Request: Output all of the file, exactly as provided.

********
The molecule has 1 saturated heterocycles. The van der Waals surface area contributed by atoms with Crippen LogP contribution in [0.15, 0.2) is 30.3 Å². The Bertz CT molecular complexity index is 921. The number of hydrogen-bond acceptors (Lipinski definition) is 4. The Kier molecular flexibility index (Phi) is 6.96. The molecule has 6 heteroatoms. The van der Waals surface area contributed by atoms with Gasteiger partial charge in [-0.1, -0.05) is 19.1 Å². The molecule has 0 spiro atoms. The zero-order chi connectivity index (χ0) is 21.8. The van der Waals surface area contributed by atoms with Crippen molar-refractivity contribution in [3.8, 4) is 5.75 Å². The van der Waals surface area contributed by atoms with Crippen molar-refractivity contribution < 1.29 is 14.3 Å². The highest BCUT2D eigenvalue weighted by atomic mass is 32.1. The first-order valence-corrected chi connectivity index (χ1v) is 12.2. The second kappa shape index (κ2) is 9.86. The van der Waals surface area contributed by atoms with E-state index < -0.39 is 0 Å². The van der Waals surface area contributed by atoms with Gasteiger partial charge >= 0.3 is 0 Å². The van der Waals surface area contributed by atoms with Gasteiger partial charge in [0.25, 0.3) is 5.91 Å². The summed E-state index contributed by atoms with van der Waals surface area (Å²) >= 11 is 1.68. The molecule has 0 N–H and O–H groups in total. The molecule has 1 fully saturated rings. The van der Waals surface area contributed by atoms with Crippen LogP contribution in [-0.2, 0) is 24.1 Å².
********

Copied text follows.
The molecule has 1 saturated heterocycles. The van der Waals surface area contributed by atoms with Crippen LogP contribution in [0.15, 0.2) is 30.3 Å². The Bertz CT molecular complexity index is 921. The number of hydrogen-bond acceptors (Lipinski definition) is 4. The Kier molecular flexibility index (Phi) is 6.96. The molecule has 6 heteroatoms. The van der Waals surface area contributed by atoms with Gasteiger partial charge in [-0.1, -0.05) is 19.1 Å². The molecule has 0 spiro atoms. The zero-order chi connectivity index (χ0) is 21.8. The van der Waals surface area contributed by atoms with Crippen molar-refractivity contribution in [3.8, 4) is 5.75 Å². The van der Waals surface area contributed by atoms with Crippen molar-refractivity contribution < 1.29 is 14.3 Å². The highest BCUT2D eigenvalue weighted by atomic mass is 32.1. The first-order valence-corrected chi connectivity index (χ1v) is 12.2. The second kappa shape index (κ2) is 9.86. The van der Waals surface area contributed by atoms with E-state index < -0.39 is 0 Å². The van der Waals surface area contributed by atoms with Gasteiger partial charge >= 0.3 is 0 Å². The van der Waals surface area contributed by atoms with Gasteiger partial charge in [0.25, 0.3) is 5.91 Å². The summed E-state index contributed by atoms with van der Waals surface area (Å²) >= 11 is 1.68. The molecule has 0 N–H and O–H groups in total. The molecule has 1 fully saturated rings. The van der Waals surface area contributed by atoms with Crippen LogP contribution in [-0.2, 0) is 24.1 Å².